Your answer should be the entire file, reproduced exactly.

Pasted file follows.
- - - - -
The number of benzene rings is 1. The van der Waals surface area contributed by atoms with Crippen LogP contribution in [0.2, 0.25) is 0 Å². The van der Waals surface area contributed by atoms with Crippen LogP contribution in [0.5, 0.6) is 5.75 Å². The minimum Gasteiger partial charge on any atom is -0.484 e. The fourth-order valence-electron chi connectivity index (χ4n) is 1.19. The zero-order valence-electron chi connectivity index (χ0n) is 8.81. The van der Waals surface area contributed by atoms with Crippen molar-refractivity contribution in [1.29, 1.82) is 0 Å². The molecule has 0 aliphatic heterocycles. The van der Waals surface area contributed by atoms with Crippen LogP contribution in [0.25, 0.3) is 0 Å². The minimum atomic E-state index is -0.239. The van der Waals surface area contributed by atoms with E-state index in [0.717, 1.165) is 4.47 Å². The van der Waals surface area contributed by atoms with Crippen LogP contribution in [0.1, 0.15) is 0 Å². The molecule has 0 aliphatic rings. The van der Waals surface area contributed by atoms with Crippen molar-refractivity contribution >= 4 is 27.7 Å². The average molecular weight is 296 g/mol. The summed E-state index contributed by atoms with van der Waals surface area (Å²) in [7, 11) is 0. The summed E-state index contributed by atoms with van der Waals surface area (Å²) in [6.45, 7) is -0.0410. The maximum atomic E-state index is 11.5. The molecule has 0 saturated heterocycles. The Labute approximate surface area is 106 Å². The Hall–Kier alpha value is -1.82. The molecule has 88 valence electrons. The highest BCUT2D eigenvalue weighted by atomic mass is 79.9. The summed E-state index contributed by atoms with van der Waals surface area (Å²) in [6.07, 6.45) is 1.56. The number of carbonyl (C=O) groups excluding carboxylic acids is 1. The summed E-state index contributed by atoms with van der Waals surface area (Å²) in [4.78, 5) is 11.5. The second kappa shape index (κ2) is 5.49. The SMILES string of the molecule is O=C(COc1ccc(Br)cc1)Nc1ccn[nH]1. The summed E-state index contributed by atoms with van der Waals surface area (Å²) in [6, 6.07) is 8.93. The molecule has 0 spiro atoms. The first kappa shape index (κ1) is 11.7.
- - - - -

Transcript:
The number of benzene rings is 1. The van der Waals surface area contributed by atoms with Crippen LogP contribution in [0.2, 0.25) is 0 Å². The van der Waals surface area contributed by atoms with Crippen LogP contribution in [0.5, 0.6) is 5.75 Å². The minimum Gasteiger partial charge on any atom is -0.484 e. The fourth-order valence-electron chi connectivity index (χ4n) is 1.19. The zero-order valence-electron chi connectivity index (χ0n) is 8.81. The van der Waals surface area contributed by atoms with Crippen molar-refractivity contribution in [1.29, 1.82) is 0 Å². The molecule has 0 aliphatic heterocycles. The van der Waals surface area contributed by atoms with Crippen LogP contribution in [0.25, 0.3) is 0 Å². The minimum atomic E-state index is -0.239. The van der Waals surface area contributed by atoms with E-state index in [0.717, 1.165) is 4.47 Å². The van der Waals surface area contributed by atoms with Crippen LogP contribution in [0.1, 0.15) is 0 Å². The molecule has 0 aliphatic rings. The van der Waals surface area contributed by atoms with Crippen molar-refractivity contribution >= 4 is 27.7 Å². The average molecular weight is 296 g/mol. The summed E-state index contributed by atoms with van der Waals surface area (Å²) in [7, 11) is 0. The summed E-state index contributed by atoms with van der Waals surface area (Å²) in [6.45, 7) is -0.0410. The maximum atomic E-state index is 11.5. The molecule has 0 saturated heterocycles. The Labute approximate surface area is 106 Å². The Hall–Kier alpha value is -1.82. The molecule has 88 valence electrons. The highest BCUT2D eigenvalue weighted by atomic mass is 79.9. The summed E-state index contributed by atoms with van der Waals surface area (Å²) in [6.07, 6.45) is 1.56. The number of carbonyl (C=O) groups excluding carboxylic acids is 1. The summed E-state index contributed by atoms with van der Waals surface area (Å²) in [4.78, 5) is 11.5. The second kappa shape index (κ2) is 5.49. The SMILES string of the molecule is O=C(COc1ccc(Br)cc1)Nc1ccn[nH]1. The summed E-state index contributed by atoms with van der Waals surface area (Å²) in [6, 6.07) is 8.93. The molecule has 0 spiro atoms. The first kappa shape index (κ1) is 11.7.